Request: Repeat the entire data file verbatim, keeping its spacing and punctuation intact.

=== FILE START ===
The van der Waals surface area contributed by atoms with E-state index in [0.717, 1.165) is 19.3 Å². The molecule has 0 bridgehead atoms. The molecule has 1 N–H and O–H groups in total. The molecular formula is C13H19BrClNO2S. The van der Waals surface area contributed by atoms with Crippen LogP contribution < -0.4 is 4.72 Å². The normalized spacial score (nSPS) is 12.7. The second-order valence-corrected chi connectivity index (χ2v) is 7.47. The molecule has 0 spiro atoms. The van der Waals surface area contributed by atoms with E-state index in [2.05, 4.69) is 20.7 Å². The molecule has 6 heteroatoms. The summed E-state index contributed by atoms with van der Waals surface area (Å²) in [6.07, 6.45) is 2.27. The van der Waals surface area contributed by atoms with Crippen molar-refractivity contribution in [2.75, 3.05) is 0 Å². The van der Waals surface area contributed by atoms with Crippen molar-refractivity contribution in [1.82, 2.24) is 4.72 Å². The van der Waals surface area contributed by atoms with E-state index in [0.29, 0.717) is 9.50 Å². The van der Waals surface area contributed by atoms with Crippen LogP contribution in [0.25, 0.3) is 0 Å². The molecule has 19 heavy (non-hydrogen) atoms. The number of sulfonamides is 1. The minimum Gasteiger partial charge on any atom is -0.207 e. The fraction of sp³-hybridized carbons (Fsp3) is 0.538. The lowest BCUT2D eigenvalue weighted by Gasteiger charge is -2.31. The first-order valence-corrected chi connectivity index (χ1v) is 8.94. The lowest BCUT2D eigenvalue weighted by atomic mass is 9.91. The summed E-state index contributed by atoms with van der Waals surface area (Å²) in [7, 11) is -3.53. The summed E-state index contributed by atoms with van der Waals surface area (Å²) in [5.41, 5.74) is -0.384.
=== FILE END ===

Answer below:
The van der Waals surface area contributed by atoms with E-state index in [0.717, 1.165) is 19.3 Å². The molecule has 0 bridgehead atoms. The molecule has 1 N–H and O–H groups in total. The molecular formula is C13H19BrClNO2S. The van der Waals surface area contributed by atoms with Crippen LogP contribution < -0.4 is 4.72 Å². The normalized spacial score (nSPS) is 12.7. The second-order valence-corrected chi connectivity index (χ2v) is 7.47. The molecule has 0 spiro atoms. The van der Waals surface area contributed by atoms with E-state index in [2.05, 4.69) is 20.7 Å². The molecule has 6 heteroatoms. The summed E-state index contributed by atoms with van der Waals surface area (Å²) in [6.07, 6.45) is 2.27. The van der Waals surface area contributed by atoms with Crippen molar-refractivity contribution in [2.75, 3.05) is 0 Å². The van der Waals surface area contributed by atoms with Crippen molar-refractivity contribution in [1.82, 2.24) is 4.72 Å². The van der Waals surface area contributed by atoms with E-state index in [0.29, 0.717) is 9.50 Å². The van der Waals surface area contributed by atoms with Crippen LogP contribution in [0.25, 0.3) is 0 Å². The molecule has 19 heavy (non-hydrogen) atoms. The number of sulfonamides is 1. The minimum Gasteiger partial charge on any atom is -0.207 e. The fraction of sp³-hybridized carbons (Fsp3) is 0.538. The lowest BCUT2D eigenvalue weighted by Gasteiger charge is -2.31. The first-order valence-corrected chi connectivity index (χ1v) is 8.94. The lowest BCUT2D eigenvalue weighted by atomic mass is 9.91. The summed E-state index contributed by atoms with van der Waals surface area (Å²) in [7, 11) is -3.53. The summed E-state index contributed by atoms with van der Waals surface area (Å²) in [5.41, 5.74) is -0.384.